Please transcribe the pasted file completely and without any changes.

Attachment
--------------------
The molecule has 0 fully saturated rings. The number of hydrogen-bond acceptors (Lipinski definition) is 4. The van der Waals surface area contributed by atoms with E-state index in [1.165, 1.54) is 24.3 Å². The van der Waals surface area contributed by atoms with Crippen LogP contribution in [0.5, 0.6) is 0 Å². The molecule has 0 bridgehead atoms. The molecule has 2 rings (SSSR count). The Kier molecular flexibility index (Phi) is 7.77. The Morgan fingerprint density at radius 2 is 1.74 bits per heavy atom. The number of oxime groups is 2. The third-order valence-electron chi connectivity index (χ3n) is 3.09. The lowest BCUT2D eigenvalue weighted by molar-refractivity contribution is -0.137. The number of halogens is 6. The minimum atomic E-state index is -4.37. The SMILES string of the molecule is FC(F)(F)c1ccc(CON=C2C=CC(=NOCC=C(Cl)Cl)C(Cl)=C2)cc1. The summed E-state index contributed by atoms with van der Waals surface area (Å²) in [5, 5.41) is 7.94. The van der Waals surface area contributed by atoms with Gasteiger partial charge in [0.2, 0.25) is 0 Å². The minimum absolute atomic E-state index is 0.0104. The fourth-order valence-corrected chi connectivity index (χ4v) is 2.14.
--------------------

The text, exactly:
The molecule has 0 fully saturated rings. The number of hydrogen-bond acceptors (Lipinski definition) is 4. The van der Waals surface area contributed by atoms with E-state index in [1.165, 1.54) is 24.3 Å². The van der Waals surface area contributed by atoms with Crippen LogP contribution in [0.5, 0.6) is 0 Å². The molecule has 0 bridgehead atoms. The molecule has 2 rings (SSSR count). The Kier molecular flexibility index (Phi) is 7.77. The Morgan fingerprint density at radius 2 is 1.74 bits per heavy atom. The number of oxime groups is 2. The third-order valence-electron chi connectivity index (χ3n) is 3.09. The lowest BCUT2D eigenvalue weighted by molar-refractivity contribution is -0.137. The number of halogens is 6. The minimum atomic E-state index is -4.37. The SMILES string of the molecule is FC(F)(F)c1ccc(CON=C2C=CC(=NOCC=C(Cl)Cl)C(Cl)=C2)cc1. The summed E-state index contributed by atoms with van der Waals surface area (Å²) in [5, 5.41) is 7.94. The van der Waals surface area contributed by atoms with Gasteiger partial charge in [0.2, 0.25) is 0 Å². The minimum absolute atomic E-state index is 0.0104. The fourth-order valence-corrected chi connectivity index (χ4v) is 2.14.